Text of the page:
Grants are put in place for a purpose. That means applicants should not think ‘we need the money' but ensure their project meets the aims of the grant programme.

Business and industry support schemes are in place to encourage and strengthen companies, and grant providers want you to tell them how the funds they award will benefit your business.

Typical benefits sought are innovation, revenue growth and employment. Your application will need to describe the benefits achieved by developing new technology, such as greater international competitiveness.

Questions will include how revenue growth will be achieved and how growth and innovation will support employment?

The question of ‘benefit' becomes somewhat more complicated when addressing European Commission grants. Many EC grants are ‘collaborative' - they are given to consortia made up of a mixture of types of organisation from across Europe.

An example consortium would be a manufacturing company with a technical problem in R&D working with two universities and two end-user groups - five organisations from three to five member states. Our exemplar company bids to the EC, with its partners and has to answer the question ‘who benefits'?

The bid should explain how the company's new development will enter the market and how that will accelerate company growth and support employment. Credible modelling is needed.

Bids should demonstrate benefit to the principal partner and to each member of the consortium. Perhaps the funding will allow the university department to build its research team in a specific area or to publish more papers.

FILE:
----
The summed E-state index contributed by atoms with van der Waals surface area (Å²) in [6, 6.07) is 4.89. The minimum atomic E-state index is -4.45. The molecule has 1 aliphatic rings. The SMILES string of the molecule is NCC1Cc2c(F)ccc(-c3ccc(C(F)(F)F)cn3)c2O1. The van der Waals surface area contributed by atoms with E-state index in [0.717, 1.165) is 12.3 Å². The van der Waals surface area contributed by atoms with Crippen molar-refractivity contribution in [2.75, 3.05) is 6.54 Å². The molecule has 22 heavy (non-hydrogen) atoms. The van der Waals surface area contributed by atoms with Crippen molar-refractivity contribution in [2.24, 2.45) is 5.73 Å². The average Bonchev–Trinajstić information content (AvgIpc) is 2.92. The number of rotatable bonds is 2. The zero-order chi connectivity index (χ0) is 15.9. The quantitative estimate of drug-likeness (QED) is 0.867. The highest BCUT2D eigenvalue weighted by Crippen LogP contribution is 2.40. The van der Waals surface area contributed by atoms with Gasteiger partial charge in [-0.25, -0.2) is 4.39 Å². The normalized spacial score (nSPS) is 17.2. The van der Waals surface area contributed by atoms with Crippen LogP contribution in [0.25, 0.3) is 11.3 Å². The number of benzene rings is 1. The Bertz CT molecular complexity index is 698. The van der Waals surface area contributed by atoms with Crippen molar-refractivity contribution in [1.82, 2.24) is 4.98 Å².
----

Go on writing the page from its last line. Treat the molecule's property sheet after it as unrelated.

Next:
Similarly, with end user groups the benefit may be to directly influence product development and thus have access to better products in the future. From the EC and assessors' point of view the question arises ‘if partners don't benefit, why would they be involved?'

The EC expects two further benefits to be apparent. Firstly, any consortium needs to demonstrate whether it can achieve more by collaboration than it can alone. The extension of expertise and integration of wider knowledge needs highlighting. 

Secondly, the benefit of ‘legacy' needs to be explored and a strong case made. The consortium should not just come together like Butch Cassidy and the Sundance Kid,
as a funds liberation exercise - it must show a future beyond the grant.

This does not mean the whole consortium goes forward, but that suitable arrangements are in place to maintain parts of the relationship to enhance the benefits accrued. A good example would be a new product where an academic partner continues to meet regularly with a company development team to support further work on second and third generation products post market introduction.

There is one more beneficiary, often forgotten, which is the European Commission itself.

The Commission is in a long term battle with member states to justify expenditure on innovation, technology, regional development projects and so on. It's important that grant funding bids recognise the role of the Commission.

Think about beneficiaries and you are well down the track to producing good grant bids.